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Optimizing Trajectories for Cranial Laser Interstitial Thermal Therapy Using Computer-Assisted Planning: A Machine Learning Approach

Research output: Contribution to journalReview article

Kuo Li, Vejay N Vakharia, Rachel Sparks, Lucas G S França, Alejandro Granados, Andrew W McEvoy, Anna Miserocchi, Maode Wang, Sebastien Ourselin, John S Duncan

Original languageEnglish
Pages (from-to)182-1891
JournalNeurotherapeutics
Volume16
Issue number1
DOIs
Publication statusE-pub ahead of print - 5 Dec 2018

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Abstract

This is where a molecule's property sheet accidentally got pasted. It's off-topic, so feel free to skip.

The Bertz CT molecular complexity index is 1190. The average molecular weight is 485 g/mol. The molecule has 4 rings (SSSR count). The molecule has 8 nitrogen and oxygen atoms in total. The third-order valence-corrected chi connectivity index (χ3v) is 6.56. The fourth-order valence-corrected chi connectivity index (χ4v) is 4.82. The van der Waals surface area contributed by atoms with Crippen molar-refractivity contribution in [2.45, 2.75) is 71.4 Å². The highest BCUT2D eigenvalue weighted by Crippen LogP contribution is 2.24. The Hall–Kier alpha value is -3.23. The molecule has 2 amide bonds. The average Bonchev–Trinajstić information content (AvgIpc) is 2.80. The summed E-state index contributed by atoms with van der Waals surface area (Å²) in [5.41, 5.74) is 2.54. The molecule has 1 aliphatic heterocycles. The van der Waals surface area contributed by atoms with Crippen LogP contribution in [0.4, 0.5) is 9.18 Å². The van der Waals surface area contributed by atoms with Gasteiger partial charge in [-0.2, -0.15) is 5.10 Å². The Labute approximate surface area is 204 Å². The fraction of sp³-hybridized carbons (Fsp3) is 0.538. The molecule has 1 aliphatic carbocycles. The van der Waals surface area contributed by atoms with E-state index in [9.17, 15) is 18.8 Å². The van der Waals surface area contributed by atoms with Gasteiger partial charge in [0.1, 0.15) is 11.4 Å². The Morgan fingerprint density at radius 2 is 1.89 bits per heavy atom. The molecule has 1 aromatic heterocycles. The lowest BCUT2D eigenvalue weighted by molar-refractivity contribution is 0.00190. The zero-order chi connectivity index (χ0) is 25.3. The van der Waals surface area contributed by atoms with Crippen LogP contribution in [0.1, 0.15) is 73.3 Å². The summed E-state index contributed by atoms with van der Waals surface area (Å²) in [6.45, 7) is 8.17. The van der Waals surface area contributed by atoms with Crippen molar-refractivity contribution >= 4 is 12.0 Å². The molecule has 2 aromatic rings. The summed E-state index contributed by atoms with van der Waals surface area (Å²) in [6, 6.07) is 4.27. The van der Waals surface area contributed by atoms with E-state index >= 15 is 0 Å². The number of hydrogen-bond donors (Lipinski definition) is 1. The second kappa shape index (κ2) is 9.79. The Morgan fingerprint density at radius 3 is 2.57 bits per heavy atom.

Laser interstitial thermal therapy (LITT) is an alternative to open surgery for drug-resistant focal mesial temporal lobe epilepsy (MTLE). Studies suggest maximal ablation of the mesial hippocampal head and amygdalohippocampal complex (AHC) improves seizure freedom rates while better neuropsychological outcomes are associated with sparing of the parahippocampal gyrus (PHG). Optimal trajectories avoid sulci and CSF cavities and maximize distance from vasculature. Computer-assisted planning (CAP) improves these metrics, but the combination of entry and target zones has yet to be determined to maximize ablation of the AHC while sparing the PHG. We apply a machine learning approach to predict entry and target parameters and utilize these for CAP. Ten patients with hippocampal sclerosis were identified from a prospectively managed database. CAP LITT trajectories were generated using entry regions that include the inferior occipital, middle occipital, inferior temporal, and middle temporal gyri. Target points were varied by sequential AHC erosions and transformations of the centroid of the amygdala. A total of 7600 trajectories were generated, and ablation volumes of the AHC and PHG were calculated. Two machine learning approaches (random forest and linear regression) were investigated to predict composite ablation scores and determine entry and target point combinations that maximize ablation of the AHC while sparing the PHG. Random forest and linear regression predictions had a high correlation with the calculated values in the test set (ρ = 0.7) for both methods. Maximal composite ablation scores were associated with entry points around the junction of the inferior occipital, middle occipital, and middle temporal gyri. The optimal target point was the anteromesial amygdala. These parameters were then used with CAP to generate clinically feasible trajectories that optimize safety metrics. Machine learning techniques accurately predict composite ablation score. Prospective studies are required to determine if this improves seizure-free outcome while reducing neuropsychological morbidity following LITT for MTLE.

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